There was little respite, however. The rupee, Brazilian real, rouble and rand all fell more than 1 percent to the dollar. The Russian currency also hit a record low to the euro.
"I think we may see some actions from central banks, they will try to curtail the sell-off ... They are unlikely to be able to stabilise the currencies," said Lars Christensen, chief emerging markets analyst at Danske Bank in Copenhagen.
Christensen said currency weakness would ultimately help lift growth, but in the meantime, pain would be intense.
"If you are an emerging markets investor, you are seeing a lot of pressure on your positions," he said.
Investors have been fleeing - almost $4 billion has exited emerging equity funds so far this year. The week to January 22 saw them lose $2.4 billion, banks said, citing data EPFR Global released to clients late on Thursday.
Bond funds were more resilient, with just $0.4 billion of outflows, but they too have lost $1 billion so far in 2014.
There are also growing signs of contagion.
The losses in the more vulnerable emerging markets with big current account deficits have now spread to relatively robust assets such as the South Korean won and Polish zloty. The won suffered its worst weekly loss since mid-2013
They are also reverberating across stock markets in Europe. Spanish shares lost 1.7 percent because of their exposure to Latin American revenues.
Funds such as Aberdeen Asset Management and Ashmore, with large emerging-market investments, led losses in London, falling 4-5 percent on the day.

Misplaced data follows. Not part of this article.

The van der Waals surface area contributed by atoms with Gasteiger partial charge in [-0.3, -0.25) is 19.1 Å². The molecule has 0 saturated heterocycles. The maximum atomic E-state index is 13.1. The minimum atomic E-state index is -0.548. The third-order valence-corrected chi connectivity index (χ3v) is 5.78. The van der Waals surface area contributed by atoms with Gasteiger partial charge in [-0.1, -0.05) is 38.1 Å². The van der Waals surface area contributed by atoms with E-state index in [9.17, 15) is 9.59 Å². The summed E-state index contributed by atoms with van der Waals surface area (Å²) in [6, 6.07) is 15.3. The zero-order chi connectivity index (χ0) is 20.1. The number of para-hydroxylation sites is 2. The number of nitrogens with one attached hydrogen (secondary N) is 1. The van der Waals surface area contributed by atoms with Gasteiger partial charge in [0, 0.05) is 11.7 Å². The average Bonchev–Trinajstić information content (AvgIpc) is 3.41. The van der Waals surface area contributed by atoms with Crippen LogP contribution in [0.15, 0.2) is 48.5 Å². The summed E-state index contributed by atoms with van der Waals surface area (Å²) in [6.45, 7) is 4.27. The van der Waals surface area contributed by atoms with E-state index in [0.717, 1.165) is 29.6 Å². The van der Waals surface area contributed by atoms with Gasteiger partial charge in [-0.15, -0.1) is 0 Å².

The moves come after a day of losses across emerging markets, with Argentina's peso seeing its worst one-day trading session since the country's 2002 financial crisis.
"GET USED TO IT"
After stunning the world by clocking over 10 percent growth on average for three decades, China took the bold step last year to wean itself off credit and investments and instead try to boost domestic consumption. As a result, its growth rate has steadily dipped, and data this month showed its economy grew 7.7 percent in the last quarter of 2013.
But Lin Boqiang, director of the China Centre for Energy Economics Research at Xiamen University, said at Davos that investors couldn't expect China to keep growing at the rates it has until now.
"There is a substantial slowdown in China, and we just have to get used to it," he said in an interview.
Several of Friday's sessions at the Davos forum focused on the future of emerging markets and how long the turbulence they are experiencing would last.
Corporate executives said they still viewed these markets as big growth opportunities despite the currency volatility.
Renault-Nissan chief Carlos Ghosn said he was not alarmed by the latest forex market moves.
"You have to be ready when you invest in emerging markets for ups and downs," he told one Davos panel on Friday evening.
Mexico's Videgaray said emerging markets knew 2014 would be volatile as the Fed scales back its stimulus. But he added that Mexico's currency, the peso, was currently quite liquid.
"I don't see any problems of liquidity in the market for the Mexican peso," he said.